This Week in Army History: The British Surrender at Yorktown
This map shows General Washington's troop movement from New York and British and French Naval actions in August and September 1781.
Click HERE for Larger Image
Two hundred thirty-five years ago this week, the British Army surrendered after the Battle of Yorktown - the last major engagement of the Revolutionary War. The fall of 1781 presented Continental Army General George Washington with an important opportunity - trapping and defeating British General Lord Cornwallis at Yorktown, a small Virginia port city. Cornwallis had been ordered to take a post with his army and await the arrival of a Royal Navy fleet to extract him. Washington learned of this and left a "ghost army" outside New York to fool the British, while moving the bulk of his army south into Virginia. Shortly after Washington's army surrounded Yorktown on land, the French fleet defeated the Royal Navy at sea, and the entrapment of Cornwallis was complete.
In conjunction with the French, a formal siege began on September 28, and a series of trench lines were dug, bringing Washington's army ever closer to the main British fortifications surrounding Yorktown. Sergeant Joseph Plumb Martin and his fellow Soldiers of the Corps of Sappers and Miners helped to dig these trenches, which enabled the bombardment of Yorktown to begin on October 9. The British erected a number of earthwork forts, called redoubts, in front of their main defenses, but as the siege progressed, they only retained control of three. Of those, Redoubts 9 and 10 needed to be captured to bring the American and French armies, and their heavy artillery, within striking distance of the main British fortifications.
The French and the American forces devised a plan to assault both redoubts on the evening of October 14 - the French would attack Redoubt 9 and the Americans would attack Redoubt 10. Sergeant Joseph Plumb Martin recalls:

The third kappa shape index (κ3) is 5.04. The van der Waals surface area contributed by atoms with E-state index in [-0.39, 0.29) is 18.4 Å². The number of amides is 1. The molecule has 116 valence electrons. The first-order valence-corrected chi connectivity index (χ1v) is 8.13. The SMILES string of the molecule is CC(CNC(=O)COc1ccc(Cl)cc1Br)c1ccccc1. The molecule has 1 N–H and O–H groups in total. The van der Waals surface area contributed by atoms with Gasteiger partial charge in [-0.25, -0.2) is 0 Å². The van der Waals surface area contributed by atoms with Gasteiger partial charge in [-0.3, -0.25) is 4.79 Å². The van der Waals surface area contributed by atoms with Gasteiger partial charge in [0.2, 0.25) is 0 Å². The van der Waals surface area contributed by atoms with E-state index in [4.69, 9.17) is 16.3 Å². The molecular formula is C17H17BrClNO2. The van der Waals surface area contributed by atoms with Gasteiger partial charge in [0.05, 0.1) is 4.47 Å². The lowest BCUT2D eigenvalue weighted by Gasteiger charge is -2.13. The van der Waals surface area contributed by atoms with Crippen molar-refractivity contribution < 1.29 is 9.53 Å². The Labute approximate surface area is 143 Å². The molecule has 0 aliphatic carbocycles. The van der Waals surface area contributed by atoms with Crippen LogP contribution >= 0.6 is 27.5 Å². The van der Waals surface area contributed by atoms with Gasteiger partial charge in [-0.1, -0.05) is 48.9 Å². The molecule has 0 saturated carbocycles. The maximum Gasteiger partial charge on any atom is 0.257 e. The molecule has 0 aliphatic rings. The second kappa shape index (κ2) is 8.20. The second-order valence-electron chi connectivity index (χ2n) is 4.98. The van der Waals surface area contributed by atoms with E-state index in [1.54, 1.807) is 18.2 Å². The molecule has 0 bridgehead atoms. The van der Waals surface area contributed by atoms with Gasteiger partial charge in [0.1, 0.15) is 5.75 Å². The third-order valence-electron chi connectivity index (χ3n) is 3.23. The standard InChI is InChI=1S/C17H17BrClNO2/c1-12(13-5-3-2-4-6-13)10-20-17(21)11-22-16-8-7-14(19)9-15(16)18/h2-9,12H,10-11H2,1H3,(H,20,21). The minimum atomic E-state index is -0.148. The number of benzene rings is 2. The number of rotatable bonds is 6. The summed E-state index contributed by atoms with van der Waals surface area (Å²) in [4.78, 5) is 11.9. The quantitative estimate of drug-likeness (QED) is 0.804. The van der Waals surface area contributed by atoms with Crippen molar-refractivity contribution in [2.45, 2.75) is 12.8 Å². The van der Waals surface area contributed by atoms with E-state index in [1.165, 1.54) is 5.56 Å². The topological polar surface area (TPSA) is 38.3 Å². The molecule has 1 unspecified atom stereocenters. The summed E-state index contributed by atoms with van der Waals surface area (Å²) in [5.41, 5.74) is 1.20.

Historical artist H. Charles McBarron's rendering of the final assault on Redoubt 10, produced for the U.S. Army.
"The Sappers and Miners were furnished with axes and were to proceed in front and cut a passage for the troops through the abatis, which are composed of the tops of trees, the small branches cut off with a slanting stroke which renders them as sharp as spikes... We had not lain... long before the expected signal was given... by the three shells with their fiery trains mounting the air in quick succession. The word up, up, was then reiterated through the detachment. We immediately moved silently on toward the redoubt we were to attack, with unloaded muskets. Just as we arrived at the abatis, the enemy discovered us and directly opened a sharp fire upon us... As soon as the firing began, our people began to cry, 'The fort's our own!' and it was 'Rush on boys.' The Sappers and Miners soon cleared a passage for the infantry, who entered it rapidly. Our Miners were ordered not to enter the fort, but there was no stopping them... . I could not pass at the entrance we had made, it was so crowded. I therefore forced a passage at a place where I saw our [cannon] shot had cut away some of the abatis..."
This map shows the actions and troop positions during the Siege of Yorktown from October 6-20, 1781.
Click HERE for Larger Image
The two captured redoubts were immediately incorporated into the second siege trench lines, and the American and French forces constructed cannon batteries to allow pointblank fire against the British defenses. On the morning of October 17, a British drummer mounted the parapet of their fortifications to beat a "parley," [conference between opposing sides to discuss terms] and was joined by an officer waving a white handkerchief. With his fortifications heavily damaged, Cornwallis proposed to surrender. Emissaries from both sides met to work out the details, and two days later, on October 19, 1781, the British troops marched out of Yorktown and laid down their arms to a tune titled "The World Turn'd Upside Down." Martin noted that the British soldiers appeared "all armed, with bayonets fixed, drums beating, and faces lengthening... [and that they] paid the Americans, seemingly, but little attention as they passed them, but they eyed the French with considerable malice depicted in their countenances."
The USAHEC's Army Heritage Trail is home to a replica of Redoubt 10, featuring many of the same defensive works as the original. Stop by to walk the trail and gain a better understanding of the Battle of Yorktown and some of the defenses French and American forces encountered during their siege. Click HERE for more information about the USAHEC's Redoubt 10. In addition to the outdoor exhibit, the USAHEC Collection has materials related to the actions at Yorktown; check out the Yorktown Reference Bibliography below for an overview.
Staff Sergeant Robert Easley's Alive Day